Thursday, November 13, 2008

I can now write "Samsung" in Korean

*** I updated the picture link in the first post, but here it is again! Take a look!***

Well, jet lag is a bitch. For the 3rd day in a row I’ve woken up at exactly 5 am. What in god’s name is so freaking great about 5 am, I’d like to ask my body? What the hell, man? It’s dark, it’s cold, and the bakery/coffee shop I went to yesterday didn’t have coffee, or fresh pastries... On the plus side, my hotel room stocks “life juice” or something in my mini-fridge. So, yeah. Here’s to life.

Also on the plus side: I get to watch all kinds of EPL and Carling Cup soccer live. Right now I’ve got Tottenham v. Liverpool… yesterday morning it was Man U and some team (I couldn’t read Korean yesterday, you remember) that shouldn’t have kept the game as close as it was. Of course, Man U was playing without Ronaldo and Wayne Rooney, so I guess that makes it tough to score goals. Then I got to follow that up with an NFL Network-style 30 minute replay of the Vikings against the Packers… that was a helluva game, I gotta say. So yeah, safe to say I’m ok with the sports programming here.

And you may have noticed, I mentioned in passing that I couldn’t read Korean yesterday… didja notice that?!? Huh? DID YOU?!? PAY ATTENTION TO ME!!! Ahem... anyway, I spent a couple of hours last night going through some Korean lessons I found on wikibooks yesterday, and this alphabet thing really is easy to learn. For a little background, the current Korean alphabet, called “Hangeul,” was created (I’m really just guessing at the time here – the following number will be completely arbitrary) 47 years ago and it was designed to be the most efficient and logical writing system in the world. Thumbs up, guys. The way you write or form the letters is supposed to mimic the shapes the mouth makes (both tongue and lips, depending on the letter) as you say the letter itself, not the sound. I just sat here for a couple of minutes trying to think of a good example, and completely dropped the ball. Well, anyway, if you’re interested, the site I used is on Wikibooks, located here. Enjoy!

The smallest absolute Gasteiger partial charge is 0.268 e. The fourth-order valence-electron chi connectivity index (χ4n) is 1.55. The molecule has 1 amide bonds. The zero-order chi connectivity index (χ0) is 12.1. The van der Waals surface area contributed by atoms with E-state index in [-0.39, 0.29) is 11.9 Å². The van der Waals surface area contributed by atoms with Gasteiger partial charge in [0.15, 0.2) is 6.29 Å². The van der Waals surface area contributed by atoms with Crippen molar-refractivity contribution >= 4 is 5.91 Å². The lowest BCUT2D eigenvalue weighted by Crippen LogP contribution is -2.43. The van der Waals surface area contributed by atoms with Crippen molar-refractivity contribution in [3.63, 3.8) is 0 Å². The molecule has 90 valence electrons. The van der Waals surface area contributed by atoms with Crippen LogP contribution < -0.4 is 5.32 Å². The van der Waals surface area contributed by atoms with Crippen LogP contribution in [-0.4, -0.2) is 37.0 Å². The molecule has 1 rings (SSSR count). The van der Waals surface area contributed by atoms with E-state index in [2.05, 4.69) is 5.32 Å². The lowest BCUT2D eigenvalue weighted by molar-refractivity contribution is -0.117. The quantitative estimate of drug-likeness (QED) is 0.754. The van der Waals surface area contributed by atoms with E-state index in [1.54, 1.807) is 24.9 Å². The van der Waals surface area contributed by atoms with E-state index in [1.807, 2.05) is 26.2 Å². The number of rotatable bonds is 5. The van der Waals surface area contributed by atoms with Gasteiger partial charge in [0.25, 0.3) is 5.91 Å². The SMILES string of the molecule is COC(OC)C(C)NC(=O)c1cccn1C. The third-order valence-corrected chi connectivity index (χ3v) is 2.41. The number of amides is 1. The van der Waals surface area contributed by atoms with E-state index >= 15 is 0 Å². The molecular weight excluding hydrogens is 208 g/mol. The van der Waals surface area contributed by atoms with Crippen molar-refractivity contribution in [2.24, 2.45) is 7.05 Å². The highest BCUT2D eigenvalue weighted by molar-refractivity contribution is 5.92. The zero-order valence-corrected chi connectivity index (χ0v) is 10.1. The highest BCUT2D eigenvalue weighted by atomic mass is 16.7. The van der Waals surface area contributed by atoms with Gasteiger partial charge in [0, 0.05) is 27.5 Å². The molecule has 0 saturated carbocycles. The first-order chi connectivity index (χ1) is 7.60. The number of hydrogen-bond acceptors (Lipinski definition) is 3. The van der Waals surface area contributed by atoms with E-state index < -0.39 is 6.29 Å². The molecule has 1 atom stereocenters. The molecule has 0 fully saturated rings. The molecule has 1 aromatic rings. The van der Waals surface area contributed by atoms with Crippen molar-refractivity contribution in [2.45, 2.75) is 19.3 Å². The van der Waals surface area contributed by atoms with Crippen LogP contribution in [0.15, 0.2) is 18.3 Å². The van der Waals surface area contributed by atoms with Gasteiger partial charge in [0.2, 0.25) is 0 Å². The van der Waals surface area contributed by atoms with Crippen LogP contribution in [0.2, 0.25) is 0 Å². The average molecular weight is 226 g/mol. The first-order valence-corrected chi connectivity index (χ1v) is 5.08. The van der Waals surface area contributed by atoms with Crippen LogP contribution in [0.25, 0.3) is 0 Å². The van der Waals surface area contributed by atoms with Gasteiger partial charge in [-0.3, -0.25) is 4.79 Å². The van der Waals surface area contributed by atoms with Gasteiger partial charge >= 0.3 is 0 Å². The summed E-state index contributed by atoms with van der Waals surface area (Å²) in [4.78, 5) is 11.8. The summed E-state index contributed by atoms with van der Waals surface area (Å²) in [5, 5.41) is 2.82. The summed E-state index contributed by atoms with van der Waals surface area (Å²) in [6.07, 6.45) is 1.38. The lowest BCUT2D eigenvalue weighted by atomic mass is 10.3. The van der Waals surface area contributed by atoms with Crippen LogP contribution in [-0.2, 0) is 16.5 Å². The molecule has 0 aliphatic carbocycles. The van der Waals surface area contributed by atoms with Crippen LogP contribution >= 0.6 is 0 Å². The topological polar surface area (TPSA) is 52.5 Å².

So, yeah… big news! I can read (read {def.}: painstakingly and painfully sound out individual characters and then put them together with the acumen of a drunk, retarded 3-year-old chimpanzee) Korean! Hells yeah!

Dinner last night – first meal I’ve eaten alone here, actually – was… wait for it… amazing! Didn’t see that coming, did you? Boil took me to this noodle shop in Janghowon (and helped me order – thanks man!) where I got woodong (udon noodles) and a maki roll with tuna for like $4. With kimchi, of course! I love this country…

Today Sean is a self-satisfied and self-aggrandizing Korean.


Shan said...

you're a language genius, you know this, dork. my guess is that you'll be speaking conversational korean by the six month point.

Sean said...

Awww, thanks honey! That would be fantastic, but I'm not really planning on it. The language is a lot more complicated than the alphabet, because so much of it derives from Japanese. But I appreciate your confidence in me. I'll do ya proud... ;)

emily said...

kim bap, not maki
(you'll see that it's cleverly named kim = seaweed wrap, bap = rice)

Congrats on learning to read you can totally use it to impress your kids. They loved it when they would tell me the word in Korean and I'd write the characters on the board.
much love

Sean said...

Yeah, except I don't have a board... but thanks! I'll see if I can find another way to earn their respect. Violence, maybe? ;)

emily said...

They might actually respond to that. I had a student once who told me I should hit them for not doing their homework and screwing around in class.

Sean said...

Yeah -- I actually had a conversation with another foreign teacher last night who told me that corporal punishment is not only alive and well, but thriving here. He basically said that if the teachers start whaling on students, I shouldn't say a word. But if they think it makes me uncomfortable, which is entirely possible, they will do their best to do it where I can't see it. So, I have yet to witness this, but again... when in Rome, right?